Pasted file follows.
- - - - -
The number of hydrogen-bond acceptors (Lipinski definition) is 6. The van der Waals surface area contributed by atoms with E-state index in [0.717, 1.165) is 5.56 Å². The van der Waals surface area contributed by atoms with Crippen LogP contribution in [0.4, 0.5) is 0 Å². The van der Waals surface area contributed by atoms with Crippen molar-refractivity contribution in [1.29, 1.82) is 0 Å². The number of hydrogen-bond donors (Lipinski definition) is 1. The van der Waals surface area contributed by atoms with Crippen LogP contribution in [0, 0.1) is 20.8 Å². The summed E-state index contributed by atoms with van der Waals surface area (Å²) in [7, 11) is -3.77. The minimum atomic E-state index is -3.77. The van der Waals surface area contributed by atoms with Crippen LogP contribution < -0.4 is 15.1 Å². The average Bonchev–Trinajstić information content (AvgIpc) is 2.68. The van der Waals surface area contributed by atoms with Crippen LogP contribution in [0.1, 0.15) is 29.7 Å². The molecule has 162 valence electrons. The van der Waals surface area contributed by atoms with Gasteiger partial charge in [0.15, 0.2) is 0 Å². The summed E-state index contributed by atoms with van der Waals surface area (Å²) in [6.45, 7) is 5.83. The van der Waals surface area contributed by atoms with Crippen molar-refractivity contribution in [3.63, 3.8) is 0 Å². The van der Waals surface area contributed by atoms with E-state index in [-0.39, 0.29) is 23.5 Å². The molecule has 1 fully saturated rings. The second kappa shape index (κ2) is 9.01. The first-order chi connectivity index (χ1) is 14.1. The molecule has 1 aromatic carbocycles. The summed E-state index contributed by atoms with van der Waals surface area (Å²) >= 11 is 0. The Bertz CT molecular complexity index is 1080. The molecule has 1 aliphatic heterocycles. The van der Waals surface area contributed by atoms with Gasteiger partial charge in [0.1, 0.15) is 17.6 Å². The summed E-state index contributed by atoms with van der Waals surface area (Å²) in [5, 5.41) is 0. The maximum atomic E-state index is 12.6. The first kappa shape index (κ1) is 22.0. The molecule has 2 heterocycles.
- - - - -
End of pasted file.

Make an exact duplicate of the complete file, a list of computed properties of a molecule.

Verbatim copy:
The number of hydrogen-bond acceptors (Lipinski definition) is 6. The van der Waals surface area contributed by atoms with E-state index in [0.717, 1.165) is 5.56 Å². The van der Waals surface area contributed by atoms with Crippen LogP contribution in [0.4, 0.5) is 0 Å². The van der Waals surface area contributed by atoms with Crippen molar-refractivity contribution in [1.29, 1.82) is 0 Å². The number of hydrogen-bond donors (Lipinski definition) is 1. The van der Waals surface area contributed by atoms with Crippen LogP contribution in [0, 0.1) is 20.8 Å². The summed E-state index contributed by atoms with van der Waals surface area (Å²) in [7, 11) is -3.77. The minimum atomic E-state index is -3.77. The van der Waals surface area contributed by atoms with Crippen LogP contribution < -0.4 is 15.1 Å². The average Bonchev–Trinajstić information content (AvgIpc) is 2.68. The van der Waals surface area contributed by atoms with Crippen LogP contribution in [0.1, 0.15) is 29.7 Å². The molecule has 162 valence electrons. The van der Waals surface area contributed by atoms with Gasteiger partial charge in [0.15, 0.2) is 0 Å². The summed E-state index contributed by atoms with van der Waals surface area (Å²) in [6.45, 7) is 5.83. The van der Waals surface area contributed by atoms with Crippen molar-refractivity contribution in [3.63, 3.8) is 0 Å². The van der Waals surface area contributed by atoms with E-state index in [-0.39, 0.29) is 23.5 Å². The molecule has 1 fully saturated rings. The second kappa shape index (κ2) is 9.01. The first-order chi connectivity index (χ1) is 14.1. The molecule has 1 aromatic carbocycles. The summed E-state index contributed by atoms with van der Waals surface area (Å²) >= 11 is 0. The Bertz CT molecular complexity index is 1080. The molecule has 1 aliphatic heterocycles. The van der Waals surface area contributed by atoms with Gasteiger partial charge in [0.1, 0.15) is 17.6 Å². The summed E-state index contributed by atoms with van der Waals surface area (Å²) in [5, 5.41) is 0. The maximum atomic E-state index is 12.6. The first kappa shape index (κ1) is 22.0. The molecule has 2 heterocycles.